Evidence-Based Oncology
November 2014
Volume 20
Issue SP16

AJMC Panel Explores Immuno-oncology, and What Making Cancer a Chronic Condition Means for Payers


The emergence of immuno-oncology, in which a patient’s own immune system is activated to fight the cancer, has shown promise in certain tumor subtypes, notably with therapies such as ipilimumab, which has been approved for metastatic melanoma.

But immuno-oncology presents certain challenges. Patients may not be “cured” in the conventional sense; rather, the disease may be converted to a chronic condition. In some cases the person can return to work, but in others, that’s not possible. This raises important policy choices when employers pay for healthcare.

Surabhi Dangi-Garimella, PhD, managing editor of Evidence-Based Oncology, served as moderator of the panel, which featured Michael Kolodziej, MD, medical oncologist and national medical director for Oncology Strategies at Aetna; Kimberly Shafer-Weaver, PhD, tumor immunologist and program director for immunology, oncology, and metabolic disease at Health Analytics; and Jianda Yuan, MD, assistant lab member at the Immune Monitoring Core, Memorial Sloan Kettering Cancer Center.

The discussion involved checkpoint inhibitors on the market and those under development, including the CTLA-4, PD-1, and PD-L1 inhibitors.

Matching the Therapy to the Patient

Dangi-Garimella asked the panelists whether there are good biomarkers to help clinicians match a patient to a specific drug and to measure patient response to treatment.

This issue is important to payers, Kolodziej explained. In his view, cost is not the first thing payers examine; instead, it’s the evidence of whether a therapy works and for whom it works. If the evidence supports using the therapy in a particular patient, payers then look into how to fund it.

As Schafer-Weaver discussed, the field is challenged by the lack of consistency in testing for how well some immunotherapies will work in a given patient. But both she and Yuan said this is changing. Yuan added that technology is helping to make things more cost-effective. “It would be ideal to find good markers (that) could predict the patient’s initial response to the immunotherapies,” he said, which would improve clinical response.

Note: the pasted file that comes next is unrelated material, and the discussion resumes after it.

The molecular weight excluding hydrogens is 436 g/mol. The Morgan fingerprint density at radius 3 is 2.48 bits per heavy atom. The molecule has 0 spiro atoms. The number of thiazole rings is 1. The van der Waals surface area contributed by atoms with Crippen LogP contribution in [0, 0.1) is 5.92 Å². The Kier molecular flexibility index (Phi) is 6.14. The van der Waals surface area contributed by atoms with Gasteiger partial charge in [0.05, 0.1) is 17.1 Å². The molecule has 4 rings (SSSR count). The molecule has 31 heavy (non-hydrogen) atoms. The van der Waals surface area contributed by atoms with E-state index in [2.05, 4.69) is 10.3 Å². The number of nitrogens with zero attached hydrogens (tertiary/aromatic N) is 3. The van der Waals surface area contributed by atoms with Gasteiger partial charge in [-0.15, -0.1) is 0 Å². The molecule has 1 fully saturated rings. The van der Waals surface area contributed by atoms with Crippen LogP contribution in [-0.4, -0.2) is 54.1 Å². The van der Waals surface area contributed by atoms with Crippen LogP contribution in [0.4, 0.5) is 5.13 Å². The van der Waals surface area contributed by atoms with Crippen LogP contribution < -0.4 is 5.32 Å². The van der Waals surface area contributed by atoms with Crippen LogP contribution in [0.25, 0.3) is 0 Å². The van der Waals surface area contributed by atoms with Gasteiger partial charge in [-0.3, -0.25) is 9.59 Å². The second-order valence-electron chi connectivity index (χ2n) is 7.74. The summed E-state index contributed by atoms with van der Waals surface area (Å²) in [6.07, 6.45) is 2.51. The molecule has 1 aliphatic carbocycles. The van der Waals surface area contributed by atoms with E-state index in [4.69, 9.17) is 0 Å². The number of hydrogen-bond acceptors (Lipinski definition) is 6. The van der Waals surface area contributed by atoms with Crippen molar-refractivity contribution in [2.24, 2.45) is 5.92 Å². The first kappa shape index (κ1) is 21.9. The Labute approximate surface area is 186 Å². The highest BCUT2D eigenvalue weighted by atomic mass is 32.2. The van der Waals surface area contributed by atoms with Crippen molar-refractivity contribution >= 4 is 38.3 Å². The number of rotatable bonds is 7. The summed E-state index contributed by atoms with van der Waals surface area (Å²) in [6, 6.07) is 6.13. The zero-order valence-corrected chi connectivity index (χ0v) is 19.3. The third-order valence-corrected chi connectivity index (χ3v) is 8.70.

To ensure matching the therapy to the patient requires better education of physicians, at conferences and through other means. But there is still a knowledge gap between the leading researchers in the field and the treating physicians. “I cannot tell you the number of people, (with questions) from their families or from their friends who get diagnosed with cancer, who call me up and ask me, ‘What should I be asking?’ And it is amazing that, right now, standard of care is not immunotherapy,” she said.

Researchers are quickly learning that immunotherapy should happen sooner rather than later, she said, “when the patient has a good ability to respond because their immune system is intact.”

The Right Amount of Therapy

Kolodziej said that today, approval from the FDA, along with appearance on the guidelines of the National Comprehensive Cancer Network, typically guides commercial payers. That said, immunotherapies are very expensive. “Because of the high cost, there is a lot of scrutiny in managed care to make sure that the right patient gets the treatment,” he said.

Development of better biomarkers is encouraging, Kolodziej said, because when therapies can be better matched to patients who will see a response, everyone benefits. All this will become increasingly important to payers as decisions are made about how to sequence different therapies, or whether to use them in combination.

“There is a great deal of desperation in patients with advanced malignancy,” he said, speaking from years of experience. “In the era when we did not have anything that worked, we wanted to try everything. Those days are over.”

How Do We Measure Benefits?

Dangi-Garimella asked how heavily patient-reported outcomes should be weighed in deciding the value of immunotherapy. This raised another issue: who should pay for these therapies?

Kolodziej said more is being done to include patient-reported outcomes, but the approach is in its “infancy.” Shafer-Weaver agreed and said that “quality of life” is defined differently by different people. One question that will arise is whether a patient’s employer should continue to pay for therapy if the cancer has become a chronic condition but there is no possibility the person will return to work.

The old way of measuring response—reduced tumor size on a scan—may no longer apply. “We are looking at a progression-free, stable disease as almost a win,” Shafer-Weaver said.

Kolodziej agreed that different measures of clinical benefit, which he called “nontraditional end points,” will apply when assessing the success of immunotherapy in the future. Doing this will require better post marketing data collection than the field has seen to date. “I think the track records for post approval, post marketing collection of that data is extremely poor,” he said. “And there is a good reason for it; it is difficult, it is expensive, and it does not impact selling the product.”

Better Data Collection

As drug options for formulary managers increase, more data will be needed. If, for example, there are up to 4 different PD-1 or PD-L1 therapies from which to choose, pharmaceutical companies will have to perform studies to allow different treatments to distinguish themselves. This will be a good thing, Kolodziej said, as it will require better reporting of patient outcomes than has been done to date.


“If we could find a way to collect those data and tie them to other more traditional end points, that would be a great service,” he said. “And it would help us understand perhaps what the optimal utilization of these agents should be.”

To hear the full discussion, please visit:

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